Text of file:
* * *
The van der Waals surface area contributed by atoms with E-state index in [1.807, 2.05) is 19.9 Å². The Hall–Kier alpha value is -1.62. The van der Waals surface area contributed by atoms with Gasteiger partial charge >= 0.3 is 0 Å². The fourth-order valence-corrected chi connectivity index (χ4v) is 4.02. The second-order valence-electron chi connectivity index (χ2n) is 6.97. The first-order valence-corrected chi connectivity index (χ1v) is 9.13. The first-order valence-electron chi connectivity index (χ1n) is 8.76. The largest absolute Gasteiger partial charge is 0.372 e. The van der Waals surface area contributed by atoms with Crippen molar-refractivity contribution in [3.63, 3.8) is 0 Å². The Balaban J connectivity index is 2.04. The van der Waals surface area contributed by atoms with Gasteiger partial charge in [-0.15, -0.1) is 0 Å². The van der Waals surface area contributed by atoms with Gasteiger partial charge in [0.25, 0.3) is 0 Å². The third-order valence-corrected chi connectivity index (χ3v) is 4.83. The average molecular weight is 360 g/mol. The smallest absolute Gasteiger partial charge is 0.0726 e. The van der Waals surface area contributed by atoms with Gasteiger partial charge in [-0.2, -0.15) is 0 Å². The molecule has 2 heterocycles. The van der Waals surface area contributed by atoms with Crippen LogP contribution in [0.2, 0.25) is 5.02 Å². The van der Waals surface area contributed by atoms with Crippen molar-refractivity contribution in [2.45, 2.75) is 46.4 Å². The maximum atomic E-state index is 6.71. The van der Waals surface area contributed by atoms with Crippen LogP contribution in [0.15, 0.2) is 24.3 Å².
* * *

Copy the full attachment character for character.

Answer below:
The van der Waals surface area contributed by atoms with E-state index in [1.807, 2.05) is 19.9 Å². The Hall–Kier alpha value is -1.62. The van der Waals surface area contributed by atoms with Gasteiger partial charge >= 0.3 is 0 Å². The fourth-order valence-corrected chi connectivity index (χ4v) is 4.02. The second-order valence-electron chi connectivity index (χ2n) is 6.97. The first-order valence-corrected chi connectivity index (χ1v) is 9.13. The first-order valence-electron chi connectivity index (χ1n) is 8.76. The largest absolute Gasteiger partial charge is 0.372 e. The van der Waals surface area contributed by atoms with Crippen molar-refractivity contribution in [3.63, 3.8) is 0 Å². The Balaban J connectivity index is 2.04. The van der Waals surface area contributed by atoms with Gasteiger partial charge in [-0.15, -0.1) is 0 Å². The van der Waals surface area contributed by atoms with Gasteiger partial charge in [0.25, 0.3) is 0 Å². The third-order valence-corrected chi connectivity index (χ3v) is 4.83. The average molecular weight is 360 g/mol. The smallest absolute Gasteiger partial charge is 0.0726 e. The van der Waals surface area contributed by atoms with Gasteiger partial charge in [-0.2, -0.15) is 0 Å². The molecule has 2 heterocycles. The van der Waals surface area contributed by atoms with Crippen LogP contribution in [0.2, 0.25) is 5.02 Å². The van der Waals surface area contributed by atoms with Crippen molar-refractivity contribution in [2.45, 2.75) is 46.4 Å². The maximum atomic E-state index is 6.71. The van der Waals surface area contributed by atoms with Crippen LogP contribution in [0.15, 0.2) is 24.3 Å².